Filing to run for Nevada governor has become increasingly popular over the past two decades. This year, candidates almost set a record as 16 people, including incumbent Brian Sandoval, plunked down $300 each to put their name on the list.
That is one more than the old mark of 15 contenders. But Las Vegas Democrat Fernardo Lopes withdrew his candidacy Monday, leaving this year’s filings in a four-way tie with other recent election cycles.
Most candidates get weeded out in the Republican and Democratic primaries. This year, five Republicans and eight Democrats are running.
Minor party candidates representing, this year, the Independent American and Green parties continue to the general election in November.
As Lopes undoubtedly learned when he pulled his name off the list, that $300 filing fee is nonrefundable.
According to the most recent Political History of Nevada publication and the Secretary of State’s website, the number of filed gubernatorial candidates has been in double digits for every election in the past two-dozen years.
There also were 15 candidates in 1990, 1998 and 2002. Fourteen filed for the office of governor in 1994, 12 in 2006 and 13 in 2010.
In Nevada’s early days, especially before the state began having direct primary elections in 1910, there were most often just two candidates in the running — usually one nominated by each major party.
The first time more than two candidates showed up on the general election ballot was 1894. That election cycle drew not only a Republican and a Democrat but a Silver Democrat and a People’s Party candidate.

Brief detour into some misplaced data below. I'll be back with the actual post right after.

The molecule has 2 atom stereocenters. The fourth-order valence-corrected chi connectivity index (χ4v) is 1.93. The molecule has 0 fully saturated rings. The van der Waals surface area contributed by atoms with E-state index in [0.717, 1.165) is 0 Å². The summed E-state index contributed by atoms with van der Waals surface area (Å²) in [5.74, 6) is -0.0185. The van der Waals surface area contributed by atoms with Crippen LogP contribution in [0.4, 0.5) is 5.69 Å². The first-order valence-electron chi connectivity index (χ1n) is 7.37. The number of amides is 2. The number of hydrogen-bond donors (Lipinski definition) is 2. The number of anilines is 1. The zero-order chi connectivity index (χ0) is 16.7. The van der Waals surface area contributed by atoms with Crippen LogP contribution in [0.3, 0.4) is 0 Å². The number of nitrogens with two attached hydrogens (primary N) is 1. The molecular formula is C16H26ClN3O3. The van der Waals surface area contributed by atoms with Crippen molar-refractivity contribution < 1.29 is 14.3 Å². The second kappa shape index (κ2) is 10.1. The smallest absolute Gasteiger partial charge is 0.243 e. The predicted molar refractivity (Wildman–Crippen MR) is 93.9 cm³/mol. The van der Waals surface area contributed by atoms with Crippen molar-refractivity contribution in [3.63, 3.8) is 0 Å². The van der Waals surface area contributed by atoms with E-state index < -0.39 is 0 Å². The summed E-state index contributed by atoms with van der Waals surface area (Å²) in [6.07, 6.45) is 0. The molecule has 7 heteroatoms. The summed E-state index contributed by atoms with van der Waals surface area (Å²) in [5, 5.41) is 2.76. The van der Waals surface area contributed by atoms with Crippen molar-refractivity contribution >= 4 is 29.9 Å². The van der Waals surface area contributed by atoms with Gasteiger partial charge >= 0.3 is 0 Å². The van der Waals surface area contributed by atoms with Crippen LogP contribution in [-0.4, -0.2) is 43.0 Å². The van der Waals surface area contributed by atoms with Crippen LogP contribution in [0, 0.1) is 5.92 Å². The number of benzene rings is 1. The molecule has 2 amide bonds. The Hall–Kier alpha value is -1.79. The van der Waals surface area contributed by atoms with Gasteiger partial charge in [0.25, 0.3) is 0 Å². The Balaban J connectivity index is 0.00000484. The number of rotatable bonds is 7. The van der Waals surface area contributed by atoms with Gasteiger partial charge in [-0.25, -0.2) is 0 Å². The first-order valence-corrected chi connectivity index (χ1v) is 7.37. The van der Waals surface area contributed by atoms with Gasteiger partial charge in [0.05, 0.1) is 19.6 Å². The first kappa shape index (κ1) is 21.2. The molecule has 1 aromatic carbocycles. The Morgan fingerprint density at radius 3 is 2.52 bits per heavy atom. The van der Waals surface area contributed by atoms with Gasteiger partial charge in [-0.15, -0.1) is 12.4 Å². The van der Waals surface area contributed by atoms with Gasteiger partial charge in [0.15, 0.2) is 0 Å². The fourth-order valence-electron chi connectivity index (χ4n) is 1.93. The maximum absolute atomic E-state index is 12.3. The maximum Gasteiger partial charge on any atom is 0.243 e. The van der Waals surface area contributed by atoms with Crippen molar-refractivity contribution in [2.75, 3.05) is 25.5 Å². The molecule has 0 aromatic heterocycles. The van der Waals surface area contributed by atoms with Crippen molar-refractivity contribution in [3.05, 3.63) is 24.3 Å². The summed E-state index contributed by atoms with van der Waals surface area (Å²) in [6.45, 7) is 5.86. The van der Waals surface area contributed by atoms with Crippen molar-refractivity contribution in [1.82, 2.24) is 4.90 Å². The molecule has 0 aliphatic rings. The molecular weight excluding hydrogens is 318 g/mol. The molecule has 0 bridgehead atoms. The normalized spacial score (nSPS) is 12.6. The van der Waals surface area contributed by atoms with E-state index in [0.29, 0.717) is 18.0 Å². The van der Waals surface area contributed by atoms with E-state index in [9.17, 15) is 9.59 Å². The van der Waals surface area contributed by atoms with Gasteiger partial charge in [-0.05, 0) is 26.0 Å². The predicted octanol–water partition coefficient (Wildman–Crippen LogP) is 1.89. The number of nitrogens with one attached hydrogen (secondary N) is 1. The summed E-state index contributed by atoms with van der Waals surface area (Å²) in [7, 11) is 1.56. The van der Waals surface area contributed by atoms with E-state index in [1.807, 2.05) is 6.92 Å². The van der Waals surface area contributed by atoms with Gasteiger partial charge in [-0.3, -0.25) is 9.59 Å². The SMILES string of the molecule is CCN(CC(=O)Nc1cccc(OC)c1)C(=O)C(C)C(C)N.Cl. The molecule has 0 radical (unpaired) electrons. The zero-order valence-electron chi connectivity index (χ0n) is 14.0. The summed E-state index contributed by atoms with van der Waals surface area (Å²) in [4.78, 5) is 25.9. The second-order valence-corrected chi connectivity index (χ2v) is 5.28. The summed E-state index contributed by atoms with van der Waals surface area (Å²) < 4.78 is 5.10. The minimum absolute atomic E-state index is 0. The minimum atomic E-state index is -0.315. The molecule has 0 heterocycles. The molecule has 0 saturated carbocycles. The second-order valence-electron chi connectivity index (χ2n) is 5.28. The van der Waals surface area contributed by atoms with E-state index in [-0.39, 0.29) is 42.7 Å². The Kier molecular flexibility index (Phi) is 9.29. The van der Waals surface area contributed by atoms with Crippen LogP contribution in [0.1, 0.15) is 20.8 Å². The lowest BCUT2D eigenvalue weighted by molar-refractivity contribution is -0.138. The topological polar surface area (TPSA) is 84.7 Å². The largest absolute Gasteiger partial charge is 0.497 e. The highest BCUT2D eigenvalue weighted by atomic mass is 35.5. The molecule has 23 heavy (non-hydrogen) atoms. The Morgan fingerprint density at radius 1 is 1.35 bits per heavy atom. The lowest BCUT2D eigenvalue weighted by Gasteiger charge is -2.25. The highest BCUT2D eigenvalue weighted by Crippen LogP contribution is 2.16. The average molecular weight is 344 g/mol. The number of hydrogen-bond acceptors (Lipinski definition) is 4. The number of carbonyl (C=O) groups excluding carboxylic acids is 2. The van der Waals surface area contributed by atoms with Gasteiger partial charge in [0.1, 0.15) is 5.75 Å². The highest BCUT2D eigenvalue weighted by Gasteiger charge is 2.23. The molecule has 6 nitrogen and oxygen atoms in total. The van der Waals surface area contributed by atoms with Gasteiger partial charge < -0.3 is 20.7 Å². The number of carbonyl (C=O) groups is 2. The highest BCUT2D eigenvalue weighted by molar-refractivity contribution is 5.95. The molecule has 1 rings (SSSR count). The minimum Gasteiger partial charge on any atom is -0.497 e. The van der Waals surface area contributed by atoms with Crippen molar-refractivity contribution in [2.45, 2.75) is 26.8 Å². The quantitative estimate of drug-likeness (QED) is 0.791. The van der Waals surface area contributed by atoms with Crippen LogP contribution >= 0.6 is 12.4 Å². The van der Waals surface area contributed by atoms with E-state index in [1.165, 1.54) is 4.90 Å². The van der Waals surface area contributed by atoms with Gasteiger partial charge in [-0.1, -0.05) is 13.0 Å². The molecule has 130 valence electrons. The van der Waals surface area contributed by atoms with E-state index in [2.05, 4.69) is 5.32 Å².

From that point until 1934, there were generally just two seeking the state’s top office. But in 1934, seven filed.
The first time there was a double-digit number of candidates was in 1950, when five Democrats and five Republicans filed. But that was still an anomaly. It didn’t happen again until 1974, when Mike O’Callaghan faced 10 opponents.
Despite that, he won a second term with 114,114 votes — nearly four times as many as his nearest competitor.
That is the biggest victory margin in state history by percentage. In terms of the victory margin in votes cast, however, both Richard Bryan’s re-election in 1986 and Kenny Guinn’s second term in 2002 were by larger margins — 122,187 and 233,066 votes, respectively.
Given that no big-name Democrat is in this year’s race, Sandoval may have a chance to break one or both of those marks.
It was 1978 when a new and, to candidates in general, annoying placeholder showed up on the ballot for certain races, including governor. “None of the Above” allows voters to express their displeasure with all the candidates in a given field.
While candidates don’t like it, some wags have suggested that, if None wins, that office should be held vacant for four years.